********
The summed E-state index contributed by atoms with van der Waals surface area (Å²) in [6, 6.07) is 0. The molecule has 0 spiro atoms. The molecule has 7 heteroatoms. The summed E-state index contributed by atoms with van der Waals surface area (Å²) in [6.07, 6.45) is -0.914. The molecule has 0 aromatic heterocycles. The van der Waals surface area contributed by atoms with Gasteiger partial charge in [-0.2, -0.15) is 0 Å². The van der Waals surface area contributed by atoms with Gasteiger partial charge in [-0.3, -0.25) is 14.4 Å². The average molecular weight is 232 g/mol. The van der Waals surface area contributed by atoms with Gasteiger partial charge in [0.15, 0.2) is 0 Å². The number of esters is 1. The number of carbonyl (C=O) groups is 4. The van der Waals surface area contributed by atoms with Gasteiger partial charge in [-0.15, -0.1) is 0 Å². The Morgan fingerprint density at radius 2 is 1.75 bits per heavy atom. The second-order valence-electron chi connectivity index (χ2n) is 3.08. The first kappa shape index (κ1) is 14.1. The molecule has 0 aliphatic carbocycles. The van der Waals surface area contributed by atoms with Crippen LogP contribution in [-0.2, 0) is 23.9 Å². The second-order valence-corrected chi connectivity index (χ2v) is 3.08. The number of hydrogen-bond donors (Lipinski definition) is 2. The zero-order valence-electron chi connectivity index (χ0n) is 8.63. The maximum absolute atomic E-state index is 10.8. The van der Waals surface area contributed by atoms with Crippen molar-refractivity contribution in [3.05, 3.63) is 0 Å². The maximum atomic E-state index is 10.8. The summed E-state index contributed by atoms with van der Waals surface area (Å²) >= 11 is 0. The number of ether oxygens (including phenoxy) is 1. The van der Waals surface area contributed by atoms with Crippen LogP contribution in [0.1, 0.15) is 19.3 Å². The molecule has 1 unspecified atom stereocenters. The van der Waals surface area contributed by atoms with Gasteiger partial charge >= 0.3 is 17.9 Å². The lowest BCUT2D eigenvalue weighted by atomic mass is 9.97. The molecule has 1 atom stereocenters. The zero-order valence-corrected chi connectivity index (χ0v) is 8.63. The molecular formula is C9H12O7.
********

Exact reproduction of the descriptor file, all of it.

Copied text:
The summed E-state index contributed by atoms with van der Waals surface area (Å²) in [6, 6.07) is 0. The molecule has 0 spiro atoms. The molecule has 7 heteroatoms. The summed E-state index contributed by atoms with van der Waals surface area (Å²) in [6.07, 6.45) is -0.914. The molecule has 0 aromatic heterocycles. The van der Waals surface area contributed by atoms with Gasteiger partial charge in [-0.2, -0.15) is 0 Å². The van der Waals surface area contributed by atoms with Gasteiger partial charge in [-0.3, -0.25) is 14.4 Å². The average molecular weight is 232 g/mol. The van der Waals surface area contributed by atoms with Gasteiger partial charge in [0.15, 0.2) is 0 Å². The number of esters is 1. The number of carbonyl (C=O) groups is 4. The van der Waals surface area contributed by atoms with Gasteiger partial charge in [-0.15, -0.1) is 0 Å². The Morgan fingerprint density at radius 2 is 1.75 bits per heavy atom. The second-order valence-electron chi connectivity index (χ2n) is 3.08. The first kappa shape index (κ1) is 14.1. The molecule has 0 aliphatic carbocycles. The van der Waals surface area contributed by atoms with Crippen LogP contribution in [-0.2, 0) is 23.9 Å². The second-order valence-corrected chi connectivity index (χ2v) is 3.08. The number of hydrogen-bond donors (Lipinski definition) is 2. The zero-order valence-electron chi connectivity index (χ0n) is 8.63. The maximum absolute atomic E-state index is 10.8. The van der Waals surface area contributed by atoms with Crippen molar-refractivity contribution in [3.05, 3.63) is 0 Å². The maximum atomic E-state index is 10.8. The summed E-state index contributed by atoms with van der Waals surface area (Å²) >= 11 is 0. The number of ether oxygens (including phenoxy) is 1. The van der Waals surface area contributed by atoms with Crippen LogP contribution in [0.1, 0.15) is 19.3 Å². The molecule has 1 unspecified atom stereocenters. The van der Waals surface area contributed by atoms with Gasteiger partial charge >= 0.3 is 17.9 Å². The lowest BCUT2D eigenvalue weighted by atomic mass is 9.97. The molecule has 1 atom stereocenters. The zero-order valence-corrected chi connectivity index (χ0v) is 8.63. The molecular formula is C9H12O7.